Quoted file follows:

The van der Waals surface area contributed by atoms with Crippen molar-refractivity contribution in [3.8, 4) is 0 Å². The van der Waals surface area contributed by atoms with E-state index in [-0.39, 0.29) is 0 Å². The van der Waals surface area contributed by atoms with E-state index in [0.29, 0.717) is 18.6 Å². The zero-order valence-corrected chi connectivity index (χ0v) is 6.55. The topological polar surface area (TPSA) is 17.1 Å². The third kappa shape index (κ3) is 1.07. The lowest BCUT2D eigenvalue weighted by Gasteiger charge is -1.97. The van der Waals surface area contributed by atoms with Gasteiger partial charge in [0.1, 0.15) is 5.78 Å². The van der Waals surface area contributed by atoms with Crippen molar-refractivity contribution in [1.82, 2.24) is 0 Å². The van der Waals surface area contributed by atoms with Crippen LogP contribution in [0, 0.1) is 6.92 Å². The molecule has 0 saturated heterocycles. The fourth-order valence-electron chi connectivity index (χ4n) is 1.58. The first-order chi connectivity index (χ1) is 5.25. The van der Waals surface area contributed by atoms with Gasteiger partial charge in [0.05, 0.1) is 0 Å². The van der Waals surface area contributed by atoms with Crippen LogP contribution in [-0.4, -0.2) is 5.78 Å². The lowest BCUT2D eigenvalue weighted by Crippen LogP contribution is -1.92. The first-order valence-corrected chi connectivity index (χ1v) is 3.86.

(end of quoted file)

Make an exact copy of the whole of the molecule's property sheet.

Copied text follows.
The van der Waals surface area contributed by atoms with Crippen molar-refractivity contribution in [3.8, 4) is 0 Å². The van der Waals surface area contributed by atoms with E-state index in [-0.39, 0.29) is 0 Å². The van der Waals surface area contributed by atoms with E-state index in [0.29, 0.717) is 18.6 Å². The zero-order valence-corrected chi connectivity index (χ0v) is 6.55. The topological polar surface area (TPSA) is 17.1 Å². The third kappa shape index (κ3) is 1.07. The lowest BCUT2D eigenvalue weighted by Gasteiger charge is -1.97. The van der Waals surface area contributed by atoms with Gasteiger partial charge in [0.1, 0.15) is 5.78 Å². The van der Waals surface area contributed by atoms with Crippen molar-refractivity contribution in [1.82, 2.24) is 0 Å². The van der Waals surface area contributed by atoms with Crippen LogP contribution in [0, 0.1) is 6.92 Å². The molecule has 0 saturated heterocycles. The fourth-order valence-electron chi connectivity index (χ4n) is 1.58. The first-order chi connectivity index (χ1) is 5.25. The van der Waals surface area contributed by atoms with Gasteiger partial charge in [0.05, 0.1) is 0 Å². The van der Waals surface area contributed by atoms with Crippen LogP contribution in [-0.4, -0.2) is 5.78 Å². The lowest BCUT2D eigenvalue weighted by Crippen LogP contribution is -1.92. The first-order valence-corrected chi connectivity index (χ1v) is 3.86.